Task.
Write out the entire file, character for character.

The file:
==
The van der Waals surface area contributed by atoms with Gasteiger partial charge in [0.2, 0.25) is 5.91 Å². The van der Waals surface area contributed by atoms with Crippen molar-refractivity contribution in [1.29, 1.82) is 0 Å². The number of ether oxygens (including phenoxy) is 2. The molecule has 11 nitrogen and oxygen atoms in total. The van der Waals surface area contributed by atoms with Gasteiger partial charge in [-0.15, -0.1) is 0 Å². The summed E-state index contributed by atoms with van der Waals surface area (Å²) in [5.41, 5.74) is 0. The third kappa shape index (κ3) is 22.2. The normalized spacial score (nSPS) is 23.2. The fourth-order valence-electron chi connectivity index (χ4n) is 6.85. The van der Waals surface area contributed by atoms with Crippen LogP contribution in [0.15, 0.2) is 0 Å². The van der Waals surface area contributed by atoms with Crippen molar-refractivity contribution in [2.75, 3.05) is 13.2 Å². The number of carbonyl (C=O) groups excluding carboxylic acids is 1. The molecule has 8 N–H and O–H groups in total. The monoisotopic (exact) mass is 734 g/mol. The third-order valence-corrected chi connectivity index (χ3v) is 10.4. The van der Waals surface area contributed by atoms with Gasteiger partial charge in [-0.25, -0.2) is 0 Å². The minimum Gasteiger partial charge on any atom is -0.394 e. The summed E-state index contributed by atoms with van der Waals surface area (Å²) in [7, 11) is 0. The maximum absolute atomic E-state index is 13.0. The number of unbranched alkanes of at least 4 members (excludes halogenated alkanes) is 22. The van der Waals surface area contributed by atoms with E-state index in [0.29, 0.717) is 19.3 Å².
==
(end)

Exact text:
The van der Waals surface area contributed by atoms with Gasteiger partial charge in [0.2, 0.25) is 5.91 Å². The van der Waals surface area contributed by atoms with Crippen molar-refractivity contribution in [1.29, 1.82) is 0 Å². The number of ether oxygens (including phenoxy) is 2. The molecule has 11 nitrogen and oxygen atoms in total. The van der Waals surface area contributed by atoms with Gasteiger partial charge in [-0.15, -0.1) is 0 Å². The summed E-state index contributed by atoms with van der Waals surface area (Å²) in [5.41, 5.74) is 0. The third kappa shape index (κ3) is 22.2. The normalized spacial score (nSPS) is 23.2. The fourth-order valence-electron chi connectivity index (χ4n) is 6.85. The van der Waals surface area contributed by atoms with Crippen LogP contribution in [0.15, 0.2) is 0 Å². The van der Waals surface area contributed by atoms with Crippen molar-refractivity contribution in [2.75, 3.05) is 13.2 Å². The number of carbonyl (C=O) groups excluding carboxylic acids is 1. The molecule has 8 N–H and O–H groups in total. The monoisotopic (exact) mass is 734 g/mol. The third-order valence-corrected chi connectivity index (χ3v) is 10.4. The van der Waals surface area contributed by atoms with Gasteiger partial charge in [-0.25, -0.2) is 0 Å². The minimum Gasteiger partial charge on any atom is -0.394 e. The summed E-state index contributed by atoms with van der Waals surface area (Å²) in [7, 11) is 0. The maximum absolute atomic E-state index is 13.0. The number of unbranched alkanes of at least 4 members (excludes halogenated alkanes) is 22. The van der Waals surface area contributed by atoms with E-state index in [0.29, 0.717) is 19.3 Å².